As we passed Bowers Field (the River Field of my youth), I began to recall the day when I experienced the triumph of winning three field events (shot put, discus, and hammer throw), during a dual freshman track meet with Princeton University. What a great day for a kid from suburban Southern Freehold Regional High School. Success in the rarefied atmosphere of the Ivy League, was a real high point in my life.
As our train rolled south, I began to shift mental gears. The emotional highs of the athletic world, and the alcohol-clouded comradely of the Beta Theta Pi fraternity house were slowly replaced with memories of the struggles I experienced in the classroom. I was so busy living the good life that I failed to buckle down and do the necessary studying to maintain my standing at the university. I was so busy dressing like an Ivy Leaguer that I failed to study like one.
Trust me when I tell you that I was not a very good student. I skipped class a lot. I drank far too much with my fraternity brothers. I lifted weights, when I should have been hefting textbooks. Finally the time came when the piper had to be paid for all of the dancing that I had done.
A number of us spent the two weeks before our final exams pulling what seemed like an endless series of all-nighters. I can recall drinking endless cups of coffee, and lived on those fabulous large, soft chocolate chip cookies that were popular in Philadelphia at the time.
However, as the exams came and went, my feelings and emotions began to sink, like the proverbial ocean liner, The Titanic, after it hit the iceberg out in the North Atlantic many miles off the coast of Nova Scotia. My football coach assured me that he would have a word with my professors. I had been invited to varsity camp for my sophomore year, and he stated that he did not want to lose me.
On that note, I left school in May of 1966 to spend a summer hefting soda cases for a local beverage distributor. I had no idea that my life was going to change in just a few short weeks. The next few weeks were spent working as a loader on a soda truck. The work was tough, but it was just the ticket for keeping me in shape for the football season that I saw just out ahead of me. Not to mention the fact that I was jogging around the track at my old high school.
I knew that I would have to hit the ground running when I went to football camp. I did not want a repeat of the injuries I received when I arrived at Penn in something less than good shape. I had learned one lesson from my failure to prepare my body for the rigors of college football.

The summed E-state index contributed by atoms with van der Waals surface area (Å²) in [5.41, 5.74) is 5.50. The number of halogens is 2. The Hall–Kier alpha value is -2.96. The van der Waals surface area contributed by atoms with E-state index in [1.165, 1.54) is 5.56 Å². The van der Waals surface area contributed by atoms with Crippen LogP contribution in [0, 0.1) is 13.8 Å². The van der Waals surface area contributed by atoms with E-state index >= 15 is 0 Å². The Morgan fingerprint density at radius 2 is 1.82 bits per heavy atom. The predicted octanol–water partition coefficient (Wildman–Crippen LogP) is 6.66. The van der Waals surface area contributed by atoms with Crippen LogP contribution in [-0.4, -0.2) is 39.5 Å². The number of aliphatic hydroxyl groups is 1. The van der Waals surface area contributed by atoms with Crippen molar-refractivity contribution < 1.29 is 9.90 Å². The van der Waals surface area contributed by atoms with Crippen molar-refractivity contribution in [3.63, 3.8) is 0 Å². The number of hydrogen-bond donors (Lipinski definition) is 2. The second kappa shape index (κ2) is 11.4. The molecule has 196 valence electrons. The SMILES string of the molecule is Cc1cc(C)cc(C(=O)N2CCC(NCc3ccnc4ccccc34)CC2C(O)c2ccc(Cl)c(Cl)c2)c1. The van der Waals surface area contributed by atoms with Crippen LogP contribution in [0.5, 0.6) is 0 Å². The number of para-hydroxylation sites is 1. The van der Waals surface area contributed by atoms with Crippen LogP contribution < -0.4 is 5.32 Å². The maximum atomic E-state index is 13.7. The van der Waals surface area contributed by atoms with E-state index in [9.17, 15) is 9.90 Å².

One afternoon in June of 1966, I returned home from work to find my mother crying and my father yelling at me from the instant I entered the back door. What could be the cause of this? Then I noticed that my father was waving a letter in the air and uttering a series of profane oaths about me being a failure and a dumb ass.
When I could finally snag the letter from his grasp, and take a look, the reason for the anger and sorrow became instantly clear. I was informed in no uncertain terms that I had been kicked out of Penn for being a dumb ass. My academic efforts had allow me to achieve the lofty academic level of a .8 academic average, on a scale of 1 to 4, 4 being an A I had achieved a very low D.
The university suggested that I take a year off to think about the folly of my student activities at their institution. The suggested that they might even look favorably upon my attempt to return after a years’ worth of learning the lessons taught by immaturity. During any other time in history, this might not have been as bad as it seemed. But in 1966, guys like me were either in college, in the armed forces, on a student deferral, or branded as 4-F, unfit for military service.
As you might imagine being in shape for three different athletic teams meant that I was in pretty fair physical condition. So the chance of being branded as unfit was probably not in the cards. Given the need for young men to carry rifles in Vietnam, it only took three weeks for the folks at the draft board to decide that my student deferral (1-D for Reserve Officers Training Corps service) should become 1-A, ready to be drafted into the U.S. Army.